#96: My Lai MassacreEdit

Zeiger's My Lai Massacre documents the Vietnam War mass murder of unarmed South Vietnamese civilians by U.S. troops in Sơn Tịnh District, South Vietnam, on 16 March 1968. Between 347 and 504 unarmed people were killed by U.S. Army soldiers from Company C, 1st Battalion, 20th Infantry Regiment and Company B, 4th Battalion, 3rd Infantry Regiment, 11th Brigade, 23rd (Americal) Infantry Division. Victims included men, women, children, and infants. Some of the women were gang-raped and their bodies mutilated, as were children as young as 12.[31][32] Twenty-six soldiers were charged with criminal offenses, but only Lieutenant William Calley Jr., a platoon leader in C Company, was convicted. Found guilty of killing 22 villagers, he was originally given a life sentence, but served only three and a half years under house arrest. Zeiger reveals what he calls a "secret" of the Vietnam War, that My Lai was not unusual for U.S. forces but actually routine. He quotes Army Specialist 5 Ronald L. Ridenhour, who wrote a letter in March 1969 to thirty members of Congress imploring them to investigate the massacre, as saying "this was an operation, not an aberration."[33]

Donald Trump Says We Need "Patriotic Education"Edit

Zeiger next turned his attention to Donald Trump's efforts to perpetuate the many myths about America through what Trump called "patriotic education".

#71: The Colfax MassacreEdit

For issue number 71 in this series, Zeiger examined the little known Easter Sunday, April 13, 1873, mass slaughter of Black people that took place in Colfax, Louisiana.

FilmographyEdit

Year Film Director Writer Producer Notes
1996 Displaced in the New South  Y  Y  Y Documentary
1998 The Band  Y  Y  Y Documentary
2002 Senior Year  Y  Y  Y TV Series Documentary
2003 A Night of Ferocious Joy  Y  Y  Y Documentary
2003 Funny Old Guys  Y  Y  Y Documentary
2005 Sir! No Sir!  Y  Y  Y Documentary
2012 This Is Where We Take Our Stand  Y  Y  Y Documentary
2012 Sweet Old World  Y  Y  Y Feature Film
2015 Untold  Y  Y  Y Documentary
2020 American Crime Case #12: The 1921 Tulsa Massacre and the Destruction of Black Wall Street  Y  Y  Y Documentary Short
2020 American Crime Case #44: Trail of Tears  Y  Y  Y Documentary Short
2020 American Crime Case #96: My Lai Massacre  Y  Y  Y Documentary Short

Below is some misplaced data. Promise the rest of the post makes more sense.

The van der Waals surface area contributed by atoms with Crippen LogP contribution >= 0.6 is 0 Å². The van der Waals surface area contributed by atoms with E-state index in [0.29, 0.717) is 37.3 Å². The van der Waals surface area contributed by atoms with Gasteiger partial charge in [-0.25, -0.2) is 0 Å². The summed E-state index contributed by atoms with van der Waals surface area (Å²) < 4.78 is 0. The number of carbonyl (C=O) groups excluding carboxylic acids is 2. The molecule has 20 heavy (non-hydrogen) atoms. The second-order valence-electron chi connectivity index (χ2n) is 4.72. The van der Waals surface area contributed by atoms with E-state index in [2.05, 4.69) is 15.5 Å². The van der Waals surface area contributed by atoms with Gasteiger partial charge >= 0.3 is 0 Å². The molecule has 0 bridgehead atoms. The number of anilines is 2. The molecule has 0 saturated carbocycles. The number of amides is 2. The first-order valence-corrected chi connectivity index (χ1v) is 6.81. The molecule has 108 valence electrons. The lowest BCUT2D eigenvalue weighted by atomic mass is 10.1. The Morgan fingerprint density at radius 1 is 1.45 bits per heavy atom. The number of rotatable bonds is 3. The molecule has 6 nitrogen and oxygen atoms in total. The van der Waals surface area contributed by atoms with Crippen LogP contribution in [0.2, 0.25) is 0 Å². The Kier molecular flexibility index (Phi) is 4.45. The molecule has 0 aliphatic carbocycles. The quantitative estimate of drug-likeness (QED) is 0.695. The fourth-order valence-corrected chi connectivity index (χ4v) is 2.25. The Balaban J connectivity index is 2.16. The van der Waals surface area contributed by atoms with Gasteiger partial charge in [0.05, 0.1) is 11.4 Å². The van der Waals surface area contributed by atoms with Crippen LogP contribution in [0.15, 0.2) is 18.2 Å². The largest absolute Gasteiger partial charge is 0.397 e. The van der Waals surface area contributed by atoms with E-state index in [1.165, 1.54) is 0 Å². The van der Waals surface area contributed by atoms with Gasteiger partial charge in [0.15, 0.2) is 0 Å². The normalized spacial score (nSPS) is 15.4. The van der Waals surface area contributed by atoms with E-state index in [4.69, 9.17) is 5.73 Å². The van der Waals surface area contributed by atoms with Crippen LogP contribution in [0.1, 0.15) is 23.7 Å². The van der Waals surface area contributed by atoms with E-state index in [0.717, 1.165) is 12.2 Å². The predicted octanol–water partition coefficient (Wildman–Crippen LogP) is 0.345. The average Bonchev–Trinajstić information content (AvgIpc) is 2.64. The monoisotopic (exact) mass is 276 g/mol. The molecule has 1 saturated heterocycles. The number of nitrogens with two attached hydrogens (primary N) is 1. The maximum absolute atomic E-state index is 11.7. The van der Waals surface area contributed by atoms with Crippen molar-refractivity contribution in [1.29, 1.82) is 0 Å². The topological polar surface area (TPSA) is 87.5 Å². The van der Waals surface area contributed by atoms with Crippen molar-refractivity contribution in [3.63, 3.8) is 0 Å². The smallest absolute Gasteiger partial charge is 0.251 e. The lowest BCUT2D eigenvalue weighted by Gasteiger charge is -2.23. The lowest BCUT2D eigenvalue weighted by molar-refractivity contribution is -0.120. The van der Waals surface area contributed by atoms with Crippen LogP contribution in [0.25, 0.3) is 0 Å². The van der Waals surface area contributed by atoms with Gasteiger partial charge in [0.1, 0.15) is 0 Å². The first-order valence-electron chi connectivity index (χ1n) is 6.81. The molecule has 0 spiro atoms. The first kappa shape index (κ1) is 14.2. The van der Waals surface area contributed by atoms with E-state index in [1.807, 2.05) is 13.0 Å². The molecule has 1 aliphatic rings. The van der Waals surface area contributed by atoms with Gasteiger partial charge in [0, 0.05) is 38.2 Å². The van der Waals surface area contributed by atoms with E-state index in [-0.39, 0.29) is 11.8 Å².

2020 American Crime: Patriotic Education  Y  Y  Y Documentary Short
2021 American Crime Case #71: The Colfax Massacre  Y  Y  Y Documentary Short

ReferencesEdit

  1. ^ a b c "Sir, No Sir! An Interview with David Zeiger". motherjones.com. Retrieved March 12, 2019.
  2. ^ a b "Sir! No Sir! Information". Stoney Road Films. 2005. Retrieved July 3, 2020.
  3. ^ "Atlanta: David Zeiger". Atlanta magazine. 1990. Retrieved July 3, 2020.
  4. ^ "David Zeiger, Fellow: Awarded 2010". John Simon Guggenheim Memorial Foundation. 2010. Retrieved July 3, 2020.
  5. ^ "Displaced Films". Displaced Films. 1994. Retrieved July 3, 2020.
  6. ^ "American Studies: Displaced in the New South (quoting Arthur Murphy, Chair, Dept. of Anthropology, Georgia State University)". Berkeley Media. 1995. Retrieved July 3, 2020.
  7. ^ "American Studies: Displaced in the New South". Berkeley Media. 1995. Retrieved July 3, 2020.
  8. ^ "Producers: David Zeiger". Berkeley Media. 2004. Retrieved July 3, 2020.
  9. ^ "The Band". Displaced Films. 1998. Retrieved July 3, 2020.
  10. ^ "Senior Year". Displaced Films. 2002. Retrieved July 3, 2020.
  11. ^ "Filmmakers: David Zeiger". Folkstreams. 2003. Retrieved July 3, 2020.
  12. ^ "FUNNY OLD GUYS (TV)". The Paley Center for Media. 2003. Retrieved July 3, 2020.
  13. ^ "Funny Old Guys (2003)". IMDB. 2003. Retrieved July 3, 2020.
  14. ^ "A Night of Ferocious Joy (2003)". IMDB. 2003. Retrieved July 3, 2020.
  15. ^ Stevens, Darcie (March 19, 2004). "A Night of Ferocious Joy". Austin Chronicle. Retrieved July 4, 2020.
  16. ^ "Just saying no". rogerebert.com. 2006. Retrieved July 3, 2020.
  17. ^ Dargis, Manohla (April 21, 2006). "Film Review: Sir! No Sir!". The New York Times.
  18. ^ a b "Sir! No Sir!: Reviews". Displaced Films. 2005. Retrieved July 3, 2020.
  19. ^ "Talent Guide: David Zeiger". filmindependent.org. 2006. Retrieved July 3, 2020.
  20. ^ Hanley, Delinda C. (March 1, 2012). "Must-See Film, "This Is Where We Take Our Stand," Premieres in DC". Washington Report on Middle East Affairs.
  21. ^ "This Is Where We Take Our Stand". Independent Television Service. 2012. Retrieved July 3, 2020.
  22. ^ "Sweet Old World". Displaced Films. 2012. Retrieved July 3, 2020.
  23. ^ Yadav, Harry (November 3, 2017). "Documentary Filmmaker Makes Case For Film Program at South Pas High". South Pasadena Review.
  24. ^ "'Untold' debuts during DocYourWorld 2016's Sexual Assault Panel". Chicago Talks. June 2, 2016. Retrieved July 3, 2020.
  25. ^ "Untold". Displaced Films. 2015. Retrieved July 3, 2020.
  26. ^ Oklahoma Commission (February 28, 2001), "Final Report", Oklahoma Commission to Study the Tulsa Race Riot of 1921, Tulsa, Oklahoma, archived from the original (PDF) on January 16, 2008, retrieved June 20, 2018
  27. ^ Ellsworth, Scott (2009). "Tulsa Race Riot". The Encyclopedia of Oklahoma History and Culture. Archived from the original on June 13, 2020. Retrieved December 31, 2016.
  28. ^ "American Crime Case #12: The 1921 Tulsa Massacre and the Destruction of Black Wall Street". YouTube. 2020. Retrieved July 5, 2020.
  29. ^ "American Crime Case #44: Trail of Tears". Vimeo. 2020. Retrieved July 13, 2020.
  30. ^ "Trail of Tears". History.com. July 7, 2020. Retrieved July 13, 2020.
  31. ^ Brownmiller, Susan (1975). Against Our Will: Men, Women and Rape. Simon & Schuster. pp. 103–05. ISBN 978-0-671-22062-4.
  32. ^ Murder in the name of war: My Lai, BBC News, 20 July 1998.
  33. ^ "American Crime Case #96: My Lai Massacre". Vimeo. 2020. Retrieved July 19, 2020.

External linksEdit